Postal and Federal Disability Retirement: Resignation

Resignation is an act which is resisted, for various and complex reasons.

The strength of holding onto something; the sense that such an act would be a culmination of, and admission to, a declaration of defeat; it is often and stubbornly believed that to resist the finality of the act promulgates a validation of remaining strength to survive.

For Federal and Postal employees contemplating filing for Federal Disability Retirement benefits from the U.S. Office of Personnel Management, whether under FERS or CSRS, the decision not to resign allows for greater options to remain open:  the tolling of the Statute of Limitations (Federal and Postal employees have up until 1 year from the date of separation from Federal Service to file for Federal Disability Retirement benefits) will not be triggered; there is the belief that, if a Federal Disability Retirement application is filed, but is denied at all stages, the Federal or Postal employee may have the opportunity to continue to work at the Federal or Postal job; a sense that OPM will scrutinize a Federal Disability Retirement application submitted by one who has chosen to resign, in a different and more rigorous light; and multiple similar reasonings employed.

But whether for financial considerations (accessing one’s TSP), personal reasons (moving to a different location to be with family, etc.), or psychological decisions (the action itself may allow for some sense of finality and culmination of relief), sometimes it may be necessary to contemplate the act of resignation.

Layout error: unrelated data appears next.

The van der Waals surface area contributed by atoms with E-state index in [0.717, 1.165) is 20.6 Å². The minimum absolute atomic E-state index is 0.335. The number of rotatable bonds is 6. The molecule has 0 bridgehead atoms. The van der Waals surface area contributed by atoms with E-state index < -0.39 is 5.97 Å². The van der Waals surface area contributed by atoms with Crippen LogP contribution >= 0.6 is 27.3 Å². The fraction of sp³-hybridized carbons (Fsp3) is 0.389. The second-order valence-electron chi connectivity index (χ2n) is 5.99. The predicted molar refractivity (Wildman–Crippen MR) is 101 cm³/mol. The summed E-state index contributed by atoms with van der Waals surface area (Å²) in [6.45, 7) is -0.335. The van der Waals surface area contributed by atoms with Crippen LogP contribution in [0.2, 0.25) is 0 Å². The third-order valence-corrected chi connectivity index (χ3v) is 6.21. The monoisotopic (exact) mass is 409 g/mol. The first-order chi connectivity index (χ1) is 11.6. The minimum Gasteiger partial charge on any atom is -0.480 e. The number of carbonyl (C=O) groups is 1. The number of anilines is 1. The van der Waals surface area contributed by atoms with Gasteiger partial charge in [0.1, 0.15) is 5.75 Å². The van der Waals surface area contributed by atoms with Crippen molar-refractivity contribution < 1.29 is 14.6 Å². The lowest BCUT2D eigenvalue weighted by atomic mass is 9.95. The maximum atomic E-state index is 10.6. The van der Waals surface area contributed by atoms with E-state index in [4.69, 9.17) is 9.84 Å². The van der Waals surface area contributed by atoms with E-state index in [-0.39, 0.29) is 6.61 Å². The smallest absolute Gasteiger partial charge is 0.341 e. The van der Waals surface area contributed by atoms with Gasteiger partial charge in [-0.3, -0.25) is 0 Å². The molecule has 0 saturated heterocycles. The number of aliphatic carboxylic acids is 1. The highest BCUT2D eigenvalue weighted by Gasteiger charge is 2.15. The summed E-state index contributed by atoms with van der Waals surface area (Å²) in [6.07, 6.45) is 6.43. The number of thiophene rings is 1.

How such a resignation should be worded may play somewhat of a relevant part, and should be reflected upon before any final submission.

Sincerely,

Robert R. McGill, Esquire

OPM Disability Retirement: To Resign or Not To Resign

I am often asked whether or not it is okay to resign from the Agency prior to either (1) filing for disability retirement or (2) receiving a decision from the Office of Personnel Management. A decision to resign from the Agency must be weighed very carefully, for there are multiple factors which must be considered.

I will try and outline a few of the considerations to be weighed:

(1) What advantage is gained by resigning? If it is merely to avoid the hassles of dealing with the Agency (the Agency may insist upon updated medical documents every couple of weeks; they may call and harass you every week; you may have an unsympathetic supervisor, etc.), then I normally advise against resigning. There is no advantage to resigning, other than the quietude of being separated from service. As an attorney, I believe that is not enough of a reason.

(2) What is the disadvantage of resigning? There may be many: Any leverage to force the agency to cooperate with a disability retirement application may be lost; if your doctor has not yet written a medical narrative report (and, believe me, for some doctors, that can take months), the doctor will have to be reminded that any statement of employment impact must pre-date the date of resignation; you lose the leverage of that which the Agency holds most dear, for no price: your position. For the position you fill, that slot which suddenly becomes vacant once you resign, is that which is most dear, most valuable for the Agency: and to resign is to give it up without having the Agency pay any cost.

Sincerely,
Robert R. McGill, Esquire